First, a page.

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Photo: Michael Reynolds/Pool via Getty Images

At a Senate hearing Tuesday morning, Facebook's Mark Zuckerberg and Twitter's Jack Dorsey will stress their companies' work to limit online misinformation and will endorse updating tech's prized liability shield as long as Congress doesn't blow it up.

Why it matters: Section 230 of the Communications Decency Act protects online platforms from lawsuits over moderation calls and user-posted content, and many policymakers view amending or even eliminating the law as their best lever to change how companies govern online speech.

Driving the news: The two chief executives will appear before the Senate Judiciary Committee via video conference for a hearing entitled "Breaking the News: Censorship, Suppression, and the 2020 Election."

  • Democrats have slammed the platforms for letting President Trump spread misinformation about voting processes and results before and after Election Day.
  • Republicans have cried censorship over labels that Facebook and Twitter have added to posts such as Trump's repeated false claims that he won the 2020 election.

Dorsey, per advance testimony shared by Twitter, will:

  • deny that Twitter's employees and content moderation choices are biased against conservatives;
  • run down actions Twitter has taken against misinformation before and since the election, noting that this work remains ongoing; and
  • encourage lawmakers to work with industry and civil society groups to explore modifying Section 230 or writing additional legislation to address concerns, but not eliminate, erode, or add speech-chilling moderation mandates to the law.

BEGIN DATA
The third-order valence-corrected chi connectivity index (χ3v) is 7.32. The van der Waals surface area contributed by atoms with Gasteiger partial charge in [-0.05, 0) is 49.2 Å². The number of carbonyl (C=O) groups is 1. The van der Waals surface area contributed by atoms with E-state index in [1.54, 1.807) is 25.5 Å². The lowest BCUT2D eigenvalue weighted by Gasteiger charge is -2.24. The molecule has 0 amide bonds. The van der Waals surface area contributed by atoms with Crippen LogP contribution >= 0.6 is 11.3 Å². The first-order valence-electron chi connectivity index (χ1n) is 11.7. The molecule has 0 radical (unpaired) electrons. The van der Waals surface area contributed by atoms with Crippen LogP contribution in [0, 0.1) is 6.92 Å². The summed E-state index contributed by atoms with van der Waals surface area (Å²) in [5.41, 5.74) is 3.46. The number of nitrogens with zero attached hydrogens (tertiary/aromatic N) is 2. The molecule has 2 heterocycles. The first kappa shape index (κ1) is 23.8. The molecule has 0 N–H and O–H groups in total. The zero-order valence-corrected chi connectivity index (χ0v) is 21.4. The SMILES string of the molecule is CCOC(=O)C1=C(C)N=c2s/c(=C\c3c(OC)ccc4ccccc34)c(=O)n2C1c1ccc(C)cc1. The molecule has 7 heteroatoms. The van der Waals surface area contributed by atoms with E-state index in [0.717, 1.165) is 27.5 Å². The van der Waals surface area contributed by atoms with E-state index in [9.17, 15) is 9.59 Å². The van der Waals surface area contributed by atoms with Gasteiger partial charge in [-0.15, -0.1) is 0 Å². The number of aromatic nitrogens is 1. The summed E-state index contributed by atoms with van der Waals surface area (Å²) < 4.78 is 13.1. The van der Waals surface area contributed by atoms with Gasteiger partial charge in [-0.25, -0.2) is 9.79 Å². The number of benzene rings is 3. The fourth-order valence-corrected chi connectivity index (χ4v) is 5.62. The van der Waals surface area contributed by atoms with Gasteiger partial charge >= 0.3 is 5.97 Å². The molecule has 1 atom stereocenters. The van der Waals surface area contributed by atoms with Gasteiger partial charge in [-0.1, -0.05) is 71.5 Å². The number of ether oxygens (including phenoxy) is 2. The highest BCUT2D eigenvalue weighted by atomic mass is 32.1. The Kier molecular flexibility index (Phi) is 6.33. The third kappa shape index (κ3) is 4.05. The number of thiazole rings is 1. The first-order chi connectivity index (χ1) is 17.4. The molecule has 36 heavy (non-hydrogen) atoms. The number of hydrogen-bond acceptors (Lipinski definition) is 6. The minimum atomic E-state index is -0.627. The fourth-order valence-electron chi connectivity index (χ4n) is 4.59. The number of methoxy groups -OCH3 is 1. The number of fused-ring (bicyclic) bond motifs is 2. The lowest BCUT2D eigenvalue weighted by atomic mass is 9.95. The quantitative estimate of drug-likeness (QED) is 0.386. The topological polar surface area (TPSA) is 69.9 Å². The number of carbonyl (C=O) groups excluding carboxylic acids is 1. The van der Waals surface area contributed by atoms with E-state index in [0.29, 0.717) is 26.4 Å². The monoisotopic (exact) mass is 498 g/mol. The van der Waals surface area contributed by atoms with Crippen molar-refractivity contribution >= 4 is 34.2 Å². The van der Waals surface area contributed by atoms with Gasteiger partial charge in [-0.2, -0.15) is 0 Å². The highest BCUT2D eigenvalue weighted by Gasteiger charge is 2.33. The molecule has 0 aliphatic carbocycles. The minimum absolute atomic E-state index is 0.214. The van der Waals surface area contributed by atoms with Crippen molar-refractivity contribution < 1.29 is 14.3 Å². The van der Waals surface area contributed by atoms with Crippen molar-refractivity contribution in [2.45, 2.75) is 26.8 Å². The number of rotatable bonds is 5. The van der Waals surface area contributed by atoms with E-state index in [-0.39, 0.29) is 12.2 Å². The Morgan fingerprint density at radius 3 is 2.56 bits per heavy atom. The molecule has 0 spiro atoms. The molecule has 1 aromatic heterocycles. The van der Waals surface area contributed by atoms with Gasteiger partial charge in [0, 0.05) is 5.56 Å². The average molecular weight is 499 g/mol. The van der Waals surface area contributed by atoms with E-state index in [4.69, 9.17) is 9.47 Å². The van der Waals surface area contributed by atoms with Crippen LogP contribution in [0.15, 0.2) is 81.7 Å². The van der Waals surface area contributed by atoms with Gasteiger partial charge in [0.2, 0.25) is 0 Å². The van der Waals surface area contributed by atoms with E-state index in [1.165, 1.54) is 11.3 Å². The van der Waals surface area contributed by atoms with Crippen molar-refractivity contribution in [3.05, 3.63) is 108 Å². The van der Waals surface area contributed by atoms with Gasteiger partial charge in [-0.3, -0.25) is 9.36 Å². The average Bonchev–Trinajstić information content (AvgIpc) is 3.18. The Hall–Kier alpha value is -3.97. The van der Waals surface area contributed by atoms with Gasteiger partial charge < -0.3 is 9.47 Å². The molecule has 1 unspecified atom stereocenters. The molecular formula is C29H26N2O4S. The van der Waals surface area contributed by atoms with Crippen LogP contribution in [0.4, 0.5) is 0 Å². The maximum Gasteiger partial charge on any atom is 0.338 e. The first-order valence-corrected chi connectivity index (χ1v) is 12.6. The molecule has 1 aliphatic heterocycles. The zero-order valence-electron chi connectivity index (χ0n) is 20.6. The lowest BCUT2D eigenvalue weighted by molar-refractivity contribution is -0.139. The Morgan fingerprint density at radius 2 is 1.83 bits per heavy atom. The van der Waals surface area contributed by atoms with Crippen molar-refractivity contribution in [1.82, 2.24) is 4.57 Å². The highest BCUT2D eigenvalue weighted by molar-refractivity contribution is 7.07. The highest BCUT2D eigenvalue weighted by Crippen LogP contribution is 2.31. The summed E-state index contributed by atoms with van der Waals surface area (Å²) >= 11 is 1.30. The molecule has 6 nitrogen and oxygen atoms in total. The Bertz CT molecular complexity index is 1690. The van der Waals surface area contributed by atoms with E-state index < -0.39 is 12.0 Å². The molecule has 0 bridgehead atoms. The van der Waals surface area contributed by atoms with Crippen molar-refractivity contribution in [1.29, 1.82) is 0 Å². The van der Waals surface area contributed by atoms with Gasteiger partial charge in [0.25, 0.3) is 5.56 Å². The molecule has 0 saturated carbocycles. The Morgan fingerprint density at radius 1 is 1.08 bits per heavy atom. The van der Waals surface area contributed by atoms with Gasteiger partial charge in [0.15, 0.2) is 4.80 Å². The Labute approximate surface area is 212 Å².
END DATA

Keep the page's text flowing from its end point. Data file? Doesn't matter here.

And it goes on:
Zuckerberg will similarly detail the actions Facebook has taken on misinformation, a company spokesperson said, as well as reiterate the company's support for updating Section 230, such as to add language requiring tech firms to be more transparent about moderation practices or work together to combat problematic material.

  • He'll also call for new federal regulations on privacy, elections and data portability.

Reality check: Whatever Dorsey and Zuckerberg say to kick things off, the hearing is bound to tumble quickly into political theater — likely over litigating claims of censorship in individual instances of certain tweets that contain voting misinformation being labeled or hidden from view.

Between the lines: Close Trump ally Lindsey Graham will preside over the hearing as Judiciary chair.

  • Other Judiciary Republicans include some of the most vocal proponents of the bias-against-conservatives charge, including Sens. Josh Hawley, Ted Cruz and Marsha Blackburn.
  • Watch for confrontations that will play well with the GOP base in clips from the hearing that members will share online afterward.

Go deeper

App rush: Talent over trash

Data: Knight First Amendment Institute at Columbia University. Chart: Michelle McGhee/Axios

Amid the sea of pollution on social media, another class of apps is soaring in popularity: The creators are paid, putting a premium on talent instead of just noise.

The big picture: Creator-economy platforms like Patreon, Substack and OnlyFans are built around content makers who are paid. It's a contrast to platforms like Facebook that are mostly powered by everyday users’ unpaid posts and interactions.

Mike Allen, author of AM
4 hours ago - Politics & Policy

Biden adviser Cedric Richmond sees first-term progress on reparations

Illustration: "Axios on HBO"

White House senior adviser Cedric Richmond told "Axios on HBO" that it's "doable" for President Biden to make first-term progress on breaking down barriers for people of color, while Congress studies reparations for slavery.

Why it matters: Biden said on the campaign trail that he supports creation of a commission to study and develop proposals for reparations — direct payments for African-Americans.

Cyber CEO: Next war will hit regular Americans online

Any future real-world conflict between the United States and an adversary like China or Russia will have direct impacts on regular Americans because of the risk of cyber attack, Kevin Mandia, CEO of cybersecurity company FireEye, tells "Axios on HBO."

What they're saying: "The next conflict where the gloves come off in cyber, the American citizen will be dragged into it, whether they want to be or not. Period."